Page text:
nep-mkt New Economics Papers
on Marketing
Issue of 2005‒12‒01
six papers chosen by
Joao Carlos Correia Leitao
Universidade da Beira Interior

  1. Farm Productivity and Market Structure. Evidence from Cotton Reforms in Zambia By Irene Brambilla; Guido Porto
  2. Assessing the Impact of Marketing Assistance on the Export Performance of Northern Ireland SMEs By Karen Bonner; Seamus McGuinness
  3. Analysis of Price Transmission Along the Food Chain By OECD
  4. The Economics of Domestic Cultural Content Protection in Broadcasting By Bekkali, Mukhtar; Beghin, John C.
  5. Endogenous Managerial Contract By Marcello D'Amato; Riccardo Martina; Salvatore Piccolo
  6. "Download for Free" - When Do Providers of Digital Goods Offer Free Samples? By Anette Boom

  1. By: Irene Brambilla; Guido Porto
    Abstract: This paper investigates the impacts of cotton marketing reforms on farm productivity, a key element for poverty alleviation, in rural Zambia. The reforms comprised the elimination of the Zambian cotton marketing board that was in place since 1977. Following liberalization, the sector adopted an outgrower scheme, whereby firms provided extension services to farmers and sold inputs on loans that were repaid at the time of harvest. There are two distinctive phases of the reforms: a failure of the outgrower scheme, and a subsequent period of success of the scheme. Our findings indicate that the reforms led to interesting dynamics in cotton farming. During the phase of failure, farmers were pushed back into subsistence and productivity in cotton declined. With the improvement of the outgrower scheme of later years, farmers devoted larger shares of land to cash crops, and farm productivity significantly increased.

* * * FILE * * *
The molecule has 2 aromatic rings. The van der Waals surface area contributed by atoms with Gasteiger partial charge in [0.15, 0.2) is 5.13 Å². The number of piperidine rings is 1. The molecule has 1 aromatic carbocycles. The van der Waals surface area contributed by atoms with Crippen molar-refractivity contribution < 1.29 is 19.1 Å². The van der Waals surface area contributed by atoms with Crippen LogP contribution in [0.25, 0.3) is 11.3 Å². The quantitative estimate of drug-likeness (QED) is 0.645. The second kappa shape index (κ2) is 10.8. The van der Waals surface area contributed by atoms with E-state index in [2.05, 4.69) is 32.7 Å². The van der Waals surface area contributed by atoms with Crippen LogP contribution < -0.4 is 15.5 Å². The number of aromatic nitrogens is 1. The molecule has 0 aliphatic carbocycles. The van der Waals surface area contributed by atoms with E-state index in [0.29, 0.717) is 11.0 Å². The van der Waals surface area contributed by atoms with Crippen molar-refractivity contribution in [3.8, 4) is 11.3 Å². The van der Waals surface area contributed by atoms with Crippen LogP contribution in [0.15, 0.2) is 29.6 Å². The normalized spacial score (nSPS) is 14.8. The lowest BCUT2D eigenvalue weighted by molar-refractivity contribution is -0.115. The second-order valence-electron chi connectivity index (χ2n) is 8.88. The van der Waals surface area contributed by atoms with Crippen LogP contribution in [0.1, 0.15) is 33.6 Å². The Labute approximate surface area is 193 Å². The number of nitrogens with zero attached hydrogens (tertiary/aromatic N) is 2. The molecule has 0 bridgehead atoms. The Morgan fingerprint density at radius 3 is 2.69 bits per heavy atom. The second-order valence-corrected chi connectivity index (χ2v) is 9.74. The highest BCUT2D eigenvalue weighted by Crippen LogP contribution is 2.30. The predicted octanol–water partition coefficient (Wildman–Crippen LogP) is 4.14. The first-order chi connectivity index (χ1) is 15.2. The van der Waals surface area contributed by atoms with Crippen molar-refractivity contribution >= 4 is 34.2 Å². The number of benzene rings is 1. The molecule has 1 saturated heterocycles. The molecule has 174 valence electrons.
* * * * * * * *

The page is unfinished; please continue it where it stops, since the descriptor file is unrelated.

JEL: O12 O13 Q12
    Date: 2005–11
  2. By: Karen Bonner; Seamus McGuinness (Economic Research Institute of Northern Ireland)
    Abstract: This paper examines the extent to which marketing assistance administered to a group of high performing Northern Ireland SMEs led to improved export revenue growth. Standard OLS models provided no evidence to support the view that marketing grants substantially improved the export performance of assisted firms; however, substantial impacts were detected when treatment models were estimated, indicating that selection into marketing assistance tended to be a non-random event. Marketing assistance was found to be a highly effective policy tool when targeted towards SMEs already active in export markets and/or involved in product innovation. From a methodological standpoint the analysis highlights the potential benefits of using other grant information within the treatment model as a means of uncovering additional important information on firm level characteristics that might otherwise have been missed
    Date: 2005–10
  3. By: OECD
    Abstract: The interest in marketing margins and price transmission has recently gained remarkable momentum and the amount of studies on this subject is rapidly growing. There is a myriad of questions about prices and margins investigated by these studies, yet new questions are surfacing as markets and business practices change with an impressive speed. Wohlgenant (2001), in his survey on marketing margins, identifies some of the questions puzzling researchers and policy makers alike. For example: Are marketing margins too large? Why are margins different among products? How have...
    Date: 2005–11
  4. By: Bekkali, Mukhtar; Beghin, John C.